Queen Mother Moore was an African-American civil rights leader, legendary freedom fighter, and a black nationalist who founded the African American Cultural Foundation, Inc., which led the fight against usage of the slave term “Negro.”
Audley Moore was born on July 27, 1898, in New Iberia, Louisiana. Both her parents died when she was very young; her mother Ella Johnson dying in 1904 when she was six. She was forced to quit school in the fourth grade and later studied to be a hairdresser to take care of her sisters. Largely self-educated, she was inspired by the writings of Frederick Douglass and by Garvey’s oratory, which she first heard in New Orleans. Her grandmother, Nora Henry, had been enslaved at birth. Moore’s grandfather was L*nched, leaving her grandmother with five children to raise.
Self-educated, Moore was inspired by the writings of Frederick Douglass and by Garvey’s oratory, which she first heard in New Orleans. Her grandmother, Nora Henry, had been enslaved at birth. Moore’s grandfather was L*nched, leaving her grandmother with five children to raise.
Moore acquired the title, Queen Mother, on her first trip to Ghana, when she attended the funeral of Kwame Nkrumah in 1972. She worked with Marcus Garvey, the Jamaican-born black nationalist leader, and his Back-to-Africa movement; and was also a powerful advocate of reparations for slavery.
She often told the story of how the police would raid black hosted Fish Fries in and around New Orleans. They would arrest all the Black men only to return later and R*ped the Black women. Moore was also deeply impacted by the racism during and after World War I.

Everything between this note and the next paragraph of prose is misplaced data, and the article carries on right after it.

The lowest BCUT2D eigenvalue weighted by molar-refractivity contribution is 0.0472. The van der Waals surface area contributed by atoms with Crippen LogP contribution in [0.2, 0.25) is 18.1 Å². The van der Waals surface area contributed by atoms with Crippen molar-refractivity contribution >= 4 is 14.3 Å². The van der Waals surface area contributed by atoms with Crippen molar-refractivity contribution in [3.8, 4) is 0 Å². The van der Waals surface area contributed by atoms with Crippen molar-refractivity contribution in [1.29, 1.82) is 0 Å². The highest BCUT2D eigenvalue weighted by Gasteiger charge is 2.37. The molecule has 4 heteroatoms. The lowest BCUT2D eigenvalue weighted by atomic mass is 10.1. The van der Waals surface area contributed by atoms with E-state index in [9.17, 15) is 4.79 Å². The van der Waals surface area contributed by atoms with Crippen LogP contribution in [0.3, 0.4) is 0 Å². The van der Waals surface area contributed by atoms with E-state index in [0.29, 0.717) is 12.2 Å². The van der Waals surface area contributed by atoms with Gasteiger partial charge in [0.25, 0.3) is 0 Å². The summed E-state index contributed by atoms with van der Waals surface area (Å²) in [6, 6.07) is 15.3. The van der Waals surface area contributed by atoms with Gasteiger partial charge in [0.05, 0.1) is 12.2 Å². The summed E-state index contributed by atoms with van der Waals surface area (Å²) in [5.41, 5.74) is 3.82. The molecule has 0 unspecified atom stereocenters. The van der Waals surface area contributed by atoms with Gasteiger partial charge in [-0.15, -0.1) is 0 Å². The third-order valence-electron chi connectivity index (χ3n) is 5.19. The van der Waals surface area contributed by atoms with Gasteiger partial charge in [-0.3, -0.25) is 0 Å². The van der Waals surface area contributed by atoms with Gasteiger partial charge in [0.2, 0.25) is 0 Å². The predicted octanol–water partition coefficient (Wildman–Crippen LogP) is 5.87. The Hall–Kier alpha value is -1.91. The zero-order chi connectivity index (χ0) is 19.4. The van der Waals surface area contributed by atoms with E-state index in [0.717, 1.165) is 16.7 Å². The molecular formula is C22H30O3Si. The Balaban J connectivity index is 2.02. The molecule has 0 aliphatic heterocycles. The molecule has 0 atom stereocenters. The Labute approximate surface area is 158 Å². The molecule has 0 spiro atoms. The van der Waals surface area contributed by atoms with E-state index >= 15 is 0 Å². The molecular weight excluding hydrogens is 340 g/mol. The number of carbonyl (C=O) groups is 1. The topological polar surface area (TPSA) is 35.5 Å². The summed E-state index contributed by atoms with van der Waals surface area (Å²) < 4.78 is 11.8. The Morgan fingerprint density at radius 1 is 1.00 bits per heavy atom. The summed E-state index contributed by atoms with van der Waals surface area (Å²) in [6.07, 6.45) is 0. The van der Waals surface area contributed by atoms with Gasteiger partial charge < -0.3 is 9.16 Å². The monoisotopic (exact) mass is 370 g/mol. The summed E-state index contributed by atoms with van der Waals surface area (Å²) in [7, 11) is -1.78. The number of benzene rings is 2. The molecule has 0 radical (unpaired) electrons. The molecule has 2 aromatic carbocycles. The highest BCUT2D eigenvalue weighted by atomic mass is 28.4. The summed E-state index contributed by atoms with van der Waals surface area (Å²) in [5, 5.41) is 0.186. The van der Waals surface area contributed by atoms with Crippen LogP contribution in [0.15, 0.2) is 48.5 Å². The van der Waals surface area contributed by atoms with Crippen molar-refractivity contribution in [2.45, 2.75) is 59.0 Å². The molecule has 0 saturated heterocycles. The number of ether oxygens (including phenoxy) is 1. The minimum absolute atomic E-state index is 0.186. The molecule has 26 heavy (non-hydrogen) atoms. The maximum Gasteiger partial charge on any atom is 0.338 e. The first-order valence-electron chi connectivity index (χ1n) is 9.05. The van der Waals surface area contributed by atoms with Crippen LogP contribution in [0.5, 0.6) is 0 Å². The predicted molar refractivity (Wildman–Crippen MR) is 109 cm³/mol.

Along with her sisters, Moore relocated to Harlem during the Harlem Renaissance. There she became a leading figure in the civil rights movement and worked for a variety of causes. In the 1950s and 1960s, Moore was an outspoken advocate for African-American reparations. In 1957, she presented a petition to the United Nations and a second in 1959, arguing for self-determination, against genocide, for land and reparations, making her an international advocate.
Moore also served as bishop of the Apostolic Orthodox Church of Judea. She was a founding member of the Commission to Eliminate Racism, Council of Churches of Greater New York. In organizing this commission, she staged a 24-hour sit-in for three weeks.
Moore’s last public appearance was at the Million Man March in October 1995, where she was one of only five invited female speakers to address the historic demonstration. Moore actively promoted reparations until her death in 1996.Photo credit: Charles H. Wright Museum